May 022013
 

What is this about?

This is a small tutorial, which will show you how to set up a local Raspberry to serve as a so-called SOCKS 5 proxy-server for your local network. The Raspberry itself will connect to a remote server, which will then make the requests to other Internet servers with it’s own IP, thus masquerading the original requestor’s.

All computers on your local network can be configured to connect to the Raspberry, so they all can share the same connection to the remote server.

plug-in-raspberry-socks

Usage #1: Unblocking

As we all know, many sites ban IPs outside of certain contries (* cough Hulu YouTube Pandora Grooveshark cough*) or severely limit the usage. YouTube for instance will block most (> 60 %) “copyrighted” content here in Germany … also Google will index some pages, according to German laws, etc. Other examples will be easily found by the astute reader.

Well what about the obvious case of a US citizen being abroad and wanting to access these and other services? Or a British citizen trying to access the BBC iPlayer?

All you need is a US / British IP address. If you also happen to own a US / British VPN (if not, we recommend Hostigation for US VPSes – affiliate link), then you’re set. If you happen to be a US citizen, that is. If not, well … probably you should not read on Winking smile

 

Usage #2: Security & privacy

If you don’t trust your direct upstream connection, i.e. unsecure WiFi hotspot / sharing Internet through the neigbour’s connection, you might want to forward all traffic from your browser through a safe tunnel.

 

Usage #3: Advanced filtering

If you want to do some advanced filtering on your Internet traffic, i.e. rewriting some JavaScripts / CSS on the fly, logging and analysing the traffic, injecting automatic commands, for instance to log you in automatically and securely on some websites, etc., this solution might also work for you (with an additional “proxy” application on the Raspberry between the actual SOCKS proxy port and the browsers / apps you are serving). The Raspberry then could forward the traffic on through localhost, i.e. your regular Internet upstream service. We will not discuss advanced filtering in this post, but maybe in some upcoming posts.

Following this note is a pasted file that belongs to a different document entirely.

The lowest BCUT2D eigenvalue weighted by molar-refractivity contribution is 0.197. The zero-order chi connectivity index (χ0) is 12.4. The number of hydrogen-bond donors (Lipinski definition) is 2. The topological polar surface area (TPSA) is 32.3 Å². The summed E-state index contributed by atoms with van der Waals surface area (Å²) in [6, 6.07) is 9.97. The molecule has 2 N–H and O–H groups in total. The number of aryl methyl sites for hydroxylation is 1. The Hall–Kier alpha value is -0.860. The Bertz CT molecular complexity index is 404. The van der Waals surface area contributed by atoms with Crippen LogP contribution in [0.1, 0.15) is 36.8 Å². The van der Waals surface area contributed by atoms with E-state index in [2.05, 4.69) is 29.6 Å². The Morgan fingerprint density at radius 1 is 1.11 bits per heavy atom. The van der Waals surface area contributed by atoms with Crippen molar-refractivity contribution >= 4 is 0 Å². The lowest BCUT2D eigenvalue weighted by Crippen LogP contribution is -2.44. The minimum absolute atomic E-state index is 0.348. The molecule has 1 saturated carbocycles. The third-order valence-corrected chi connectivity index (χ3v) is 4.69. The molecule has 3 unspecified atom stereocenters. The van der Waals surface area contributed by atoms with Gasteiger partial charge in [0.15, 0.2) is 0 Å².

Set up remote server

On your server / VPS in the remote location (i.e. USA), we recommend to add a new user for SOCKS / SSH forwarding with regular (i.e. non-root) privileges. This is done for security measures, should someone obtain control of your Raspberry. (Many Raspberries are left with the pi / raspberry default login).

adduser socks-foo

Linux will ask you for a password for this new user (in our example the username is “socks-foo”, pick your own), and some other questions, which can be safely accepted in their default values.

If you have OpenSSH server running, which you would need to log (“SSH”) into the remote location in the first place, -that’s it – you’re finished with the server.

If you access your “remote” machine directly or via some other means, please set up the OpenSSH server for this tutorial to work.

Consider setting up private key authentication and taking other security precautions which may be necessary, but outside the scope of this article. Please have a look at this article, for instance.

Set up Raspberry

We will have a Raspberry local server forwarding to the remote server(s). If in doubt, use the commands as root user / sudo them.

We will introduce you to an “instant on” solution first, and discuss in some more depth how it can be made more permanent in another article in this blog (coming soon).

Easy setup / test